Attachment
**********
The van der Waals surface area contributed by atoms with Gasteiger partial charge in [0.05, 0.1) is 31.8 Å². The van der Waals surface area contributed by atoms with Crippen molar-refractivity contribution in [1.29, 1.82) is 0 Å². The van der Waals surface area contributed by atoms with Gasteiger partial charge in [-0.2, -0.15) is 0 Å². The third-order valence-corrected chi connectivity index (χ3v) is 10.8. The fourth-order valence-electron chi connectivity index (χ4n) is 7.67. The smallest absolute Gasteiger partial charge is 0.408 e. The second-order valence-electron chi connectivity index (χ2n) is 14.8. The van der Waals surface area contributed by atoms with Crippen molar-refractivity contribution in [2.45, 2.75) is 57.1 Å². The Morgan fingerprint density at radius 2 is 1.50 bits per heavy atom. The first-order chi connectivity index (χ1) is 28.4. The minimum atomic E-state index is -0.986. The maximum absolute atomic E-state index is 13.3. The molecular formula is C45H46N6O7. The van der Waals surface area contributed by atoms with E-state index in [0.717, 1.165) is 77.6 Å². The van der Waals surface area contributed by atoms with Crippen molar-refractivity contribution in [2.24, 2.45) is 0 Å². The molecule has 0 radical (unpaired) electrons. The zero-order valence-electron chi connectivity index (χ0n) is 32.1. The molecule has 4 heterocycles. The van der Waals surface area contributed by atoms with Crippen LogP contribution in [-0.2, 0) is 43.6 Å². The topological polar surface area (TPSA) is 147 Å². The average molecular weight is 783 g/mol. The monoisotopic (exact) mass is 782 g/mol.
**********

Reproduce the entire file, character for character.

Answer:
The van der Waals surface area contributed by atoms with Gasteiger partial charge in [0.05, 0.1) is 31.8 Å². The van der Waals surface area contributed by atoms with Crippen molar-refractivity contribution in [1.29, 1.82) is 0 Å². The van der Waals surface area contributed by atoms with Gasteiger partial charge in [-0.2, -0.15) is 0 Å². The third-order valence-corrected chi connectivity index (χ3v) is 10.8. The fourth-order valence-electron chi connectivity index (χ4n) is 7.67. The smallest absolute Gasteiger partial charge is 0.408 e. The second-order valence-electron chi connectivity index (χ2n) is 14.8. The van der Waals surface area contributed by atoms with Crippen molar-refractivity contribution in [2.45, 2.75) is 57.1 Å². The Morgan fingerprint density at radius 2 is 1.50 bits per heavy atom. The first-order chi connectivity index (χ1) is 28.4. The minimum atomic E-state index is -0.986. The maximum absolute atomic E-state index is 13.3. The molecular formula is C45H46N6O7. The van der Waals surface area contributed by atoms with E-state index in [0.717, 1.165) is 77.6 Å². The van der Waals surface area contributed by atoms with Crippen molar-refractivity contribution in [2.24, 2.45) is 0 Å². The molecule has 0 radical (unpaired) electrons. The zero-order valence-electron chi connectivity index (χ0n) is 32.1. The molecule has 4 heterocycles. The van der Waals surface area contributed by atoms with Crippen LogP contribution in [-0.2, 0) is 43.6 Å². The topological polar surface area (TPSA) is 147 Å². The average molecular weight is 783 g/mol. The monoisotopic (exact) mass is 782 g/mol.